Dear Friends and Families of St. Pius V,
For the families at St. Pius V, Christmas isn’t Christmas without Posadas, an old Mexican tradition that reenacts the drama of that first Christmas Eve. That night Mary and Joseph found themselves homeless in a strange city. Finally a door is opened for them in a humble stable, where they welcome their child into the world. This year our Christian base communities again organize the evening Posada in our church: processing together, praying the rosary, reflecting on the nativity story, and finally sharing Christmas sweets and the delight of breaking the treat-filled piñatas.
As we listen to the familiar gospel stories recounting those dangerous early years of Jesus’ life, we see the Holy Family’s journey mirrored in the lives of parishioners who sought posada in St. Pius V and found a loving welcome. I hope you will be inspired by this story of one of our parishioners, whose courage and fortitude, along with some support from our HOPE at St. Pius V counseling staff, liberated her from her abuser.
This Christmas season we offer posada to the newborn Son of God as we celebrate his birth by committing ourselves to accompany families like Erendira’s, whose presence in our lives reminds us of the true meaning of gift-giving and the spirit of Christmas. Thank you for helping us to provide posada to so many people. Your prayers and financial gifts are needed and welcomed to sustain this ministry. May your family, friends and faith in God bring you peace and joy this holy season and throughout the New Year.read more
Our parishioner Erendira Ruiz has given us her permission to share this reflection with you at Christmastime. Her personal courage and the transformation that she has experienced is an inspiration to all of us. We hope you find her story as inspiring as we have!
My name is Erendira Ruiz and after two years without interruption, I have participated in the HOPE program at St. Pius V Parish. Several months ago, my companions and I, along with our dear counselor, named our group “FORTITUDE.” We call it that because we have learned what it is to live, love, have confidence, respect, healing and wisdom, to name a few.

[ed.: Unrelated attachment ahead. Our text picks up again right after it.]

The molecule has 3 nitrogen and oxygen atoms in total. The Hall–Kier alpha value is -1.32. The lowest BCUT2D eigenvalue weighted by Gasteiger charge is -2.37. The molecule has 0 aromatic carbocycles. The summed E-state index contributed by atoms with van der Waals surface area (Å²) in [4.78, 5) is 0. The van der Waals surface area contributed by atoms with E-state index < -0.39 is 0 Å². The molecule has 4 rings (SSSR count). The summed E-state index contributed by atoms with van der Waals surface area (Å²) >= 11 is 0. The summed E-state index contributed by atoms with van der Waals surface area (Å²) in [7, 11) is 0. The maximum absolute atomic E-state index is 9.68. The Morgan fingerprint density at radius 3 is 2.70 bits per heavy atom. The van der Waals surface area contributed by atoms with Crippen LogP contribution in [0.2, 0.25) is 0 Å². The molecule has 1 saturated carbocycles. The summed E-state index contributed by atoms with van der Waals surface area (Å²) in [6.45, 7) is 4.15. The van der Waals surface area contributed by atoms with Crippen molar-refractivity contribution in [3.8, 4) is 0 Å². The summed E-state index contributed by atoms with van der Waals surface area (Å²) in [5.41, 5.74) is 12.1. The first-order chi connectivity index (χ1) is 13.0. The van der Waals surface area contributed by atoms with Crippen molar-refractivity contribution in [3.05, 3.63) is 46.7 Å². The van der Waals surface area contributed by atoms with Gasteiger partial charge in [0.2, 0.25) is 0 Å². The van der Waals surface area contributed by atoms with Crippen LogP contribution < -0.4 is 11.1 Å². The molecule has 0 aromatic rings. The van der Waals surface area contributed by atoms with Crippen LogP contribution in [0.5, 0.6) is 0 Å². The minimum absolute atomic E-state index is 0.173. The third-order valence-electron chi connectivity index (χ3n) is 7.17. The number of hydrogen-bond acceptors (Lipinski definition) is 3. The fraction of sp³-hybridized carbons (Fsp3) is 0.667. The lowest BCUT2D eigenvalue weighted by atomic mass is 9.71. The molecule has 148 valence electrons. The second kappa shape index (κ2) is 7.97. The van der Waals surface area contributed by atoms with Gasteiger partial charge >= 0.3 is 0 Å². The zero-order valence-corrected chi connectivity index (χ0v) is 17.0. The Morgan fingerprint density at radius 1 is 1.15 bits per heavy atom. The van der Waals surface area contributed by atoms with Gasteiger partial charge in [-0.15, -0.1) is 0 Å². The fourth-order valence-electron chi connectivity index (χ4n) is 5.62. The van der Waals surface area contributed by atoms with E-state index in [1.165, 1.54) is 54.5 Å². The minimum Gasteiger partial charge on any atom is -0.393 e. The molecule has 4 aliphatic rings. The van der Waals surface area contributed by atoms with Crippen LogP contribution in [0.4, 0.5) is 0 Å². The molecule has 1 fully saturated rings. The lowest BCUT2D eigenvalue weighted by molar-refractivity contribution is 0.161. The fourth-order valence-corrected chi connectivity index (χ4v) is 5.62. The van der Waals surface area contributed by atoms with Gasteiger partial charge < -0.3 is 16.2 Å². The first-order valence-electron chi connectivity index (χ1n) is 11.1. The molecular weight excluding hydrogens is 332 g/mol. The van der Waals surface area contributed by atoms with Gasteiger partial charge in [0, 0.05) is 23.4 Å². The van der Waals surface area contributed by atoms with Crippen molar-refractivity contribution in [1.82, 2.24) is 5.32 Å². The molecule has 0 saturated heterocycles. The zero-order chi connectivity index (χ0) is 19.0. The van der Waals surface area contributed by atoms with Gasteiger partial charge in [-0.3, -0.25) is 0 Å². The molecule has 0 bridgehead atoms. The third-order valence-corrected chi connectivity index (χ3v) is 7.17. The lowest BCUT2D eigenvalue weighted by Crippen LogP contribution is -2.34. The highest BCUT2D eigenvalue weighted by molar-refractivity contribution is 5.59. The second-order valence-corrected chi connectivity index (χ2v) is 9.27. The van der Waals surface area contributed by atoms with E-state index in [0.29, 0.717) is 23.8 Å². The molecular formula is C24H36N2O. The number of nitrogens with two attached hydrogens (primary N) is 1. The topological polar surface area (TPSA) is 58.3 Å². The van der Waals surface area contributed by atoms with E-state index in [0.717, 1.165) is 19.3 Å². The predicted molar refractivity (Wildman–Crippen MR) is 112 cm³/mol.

It has not been an easy task for our counselor to teach us, week after week, how important it is to have a healthy esteem and love for oneself; to begin to get to know ourselves in order to recognize when someone is doing us harm, when we like something and it interests us; to cease being co-dependent, feeling guilty, negative and pessimistic. To be able to discard that heavy burden of past resentments; to be able to say that little word “NO”: No to the ill treatment, to the abuse, to the self-inflicted punishment.
Instead, we have learned that we have a right to live in a peaceful home free of domestic violence, and to be loved; to have confidence in ourselves and in what we decide. We have struggled, my companions and I, day after day, to set limits in our lives, learning to live healthy and independent lives. For me, what has been most difficult is to raise my self-esteem; to not permit anyone to think that he or she has the right to invade my privacy, to not be so hurt when someone rejects me, or to not want to always be with others so as not to feel abandoned, hoping with all my strength that those people will fill the void within me.
To all women who, like me, are victims of domestic violence, I encourage you to take advantage of the programs offered by St. Pius V Parish. Don’t wait fifteen years as I did. Seek help before your family is destroyed. The counselors are there to guide us, encourage us and instruct us, not to tell us what or how to think.